Forum for Science, Industry and Business

Sponsored by:     3M 
Search our Site:

 

New role for immune system player may help improve cancer vaccines

01.11.2002


Researchers have discovered that a molecule best known for its anti-microbial properties also has the ability to activate key cells in the immune response. This newly discovered function, reported in the Nov. 1, 2002, issue of Science*, suggests the molecule, a peptide called ß-defensin 2, may be useful in the development of more effective cancer vaccines. Scientists have found that ß-defensin 2 initiates a chain of events leading to the growth and multiplication of T cells, components of the immune system that recognize and kill foreign cells that have invaded the body.



Defensins are known to be an important component of the body’s immediate response to infection. ß-defensin 2 attacks and destroys a broad range of bacteria as part of the innate immune system, the body’s first line of defense against such infections.

The new finding links ß-defensin 2 to the second arm of the immune system, adaptive immunity. The adaptive immune response combats pathogens that evade the body’s initial defense mechanisms. Unlike innate immunity, the adaptive immune system develops specifically in response to an infection, changing as needed to ward off each invader.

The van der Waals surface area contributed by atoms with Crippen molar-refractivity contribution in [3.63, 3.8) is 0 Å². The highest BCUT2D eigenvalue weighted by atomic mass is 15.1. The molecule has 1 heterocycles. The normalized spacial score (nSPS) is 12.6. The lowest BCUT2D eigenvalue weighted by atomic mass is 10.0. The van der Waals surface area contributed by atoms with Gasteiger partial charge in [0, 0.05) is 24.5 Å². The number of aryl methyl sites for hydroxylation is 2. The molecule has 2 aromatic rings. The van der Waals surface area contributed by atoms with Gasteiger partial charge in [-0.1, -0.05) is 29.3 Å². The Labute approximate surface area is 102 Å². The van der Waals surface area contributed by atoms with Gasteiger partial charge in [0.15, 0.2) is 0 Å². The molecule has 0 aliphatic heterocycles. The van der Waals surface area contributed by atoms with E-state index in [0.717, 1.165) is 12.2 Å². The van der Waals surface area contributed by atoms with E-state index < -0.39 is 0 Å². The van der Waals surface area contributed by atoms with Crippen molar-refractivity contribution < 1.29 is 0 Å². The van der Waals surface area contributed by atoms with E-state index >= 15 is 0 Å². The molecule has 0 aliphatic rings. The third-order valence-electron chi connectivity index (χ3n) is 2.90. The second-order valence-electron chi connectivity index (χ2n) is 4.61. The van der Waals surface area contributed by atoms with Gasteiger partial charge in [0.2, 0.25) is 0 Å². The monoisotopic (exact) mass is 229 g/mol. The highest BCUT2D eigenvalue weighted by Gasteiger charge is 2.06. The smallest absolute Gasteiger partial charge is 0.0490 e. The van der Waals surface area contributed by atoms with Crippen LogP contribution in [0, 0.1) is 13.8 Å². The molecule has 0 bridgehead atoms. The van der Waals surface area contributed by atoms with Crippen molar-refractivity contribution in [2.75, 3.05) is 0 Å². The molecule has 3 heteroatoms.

"This link between the innate and adaptive immune systems is important for our understanding of the body’s ability to detect infection," said Arya Biragyn, Ph.D., National Cancer Institute (NCI) staff scientist and first author of the study. "ß-defensin 2 is likely to play an important role in the immune system’s ability to recognize protein fragments from the body’s own cells, including tumor cells."

Working in both mice and laboratory cell cultures, Biragyn and his colleagues found that ß-defensin 2 directly activates immune cells known as dendritic cells. Once activated, dendritic cells interact with other components of the immune system to stimulate the multiplication of a subset of T cells that will recognize and destroy infected cells. Dendritic cells can also trigger attack of tumor cells by the immune system.

"When we administered ß-defensin 2 to mice, we observed a robust response among cells involved in anti-tumor immunity," noted NCI’s Larry W. Kwak, M.D., Ph.D., the senior investigator on the study. Researchers hope to take advantage of this property by incorporating ß-defensin 2 into cancer vaccines.

Cancer vaccines are an investigational therapy designed to program the body’s own immune system to attack a tumor. The vaccine does this by training T cells to recognize cancerous cells. Scientists hope that adding ß-defensin 2 to such vaccines will promote the growth and multiplication of the tumor-destroying cells, improving patient response to the therapy.

Similarly, researchers hope that ß-defensin 2 will also be useful in improving AIDS vaccines in the future.

NCI Press Office | EurekAlert!
Further information:
http://www.cancer.gov
http://www.nci.nih.gov/

More articles from Health and Medicine:

nachricht Research reveals how diabetes in pregnancy affects baby's heart
13.12.2017 | University of California - Los Angeles Health Sciences

nachricht Routing gene therapy directly into the brain
07.12.2017 | Boston Children's Hospital

All articles from Health and Medicine >>>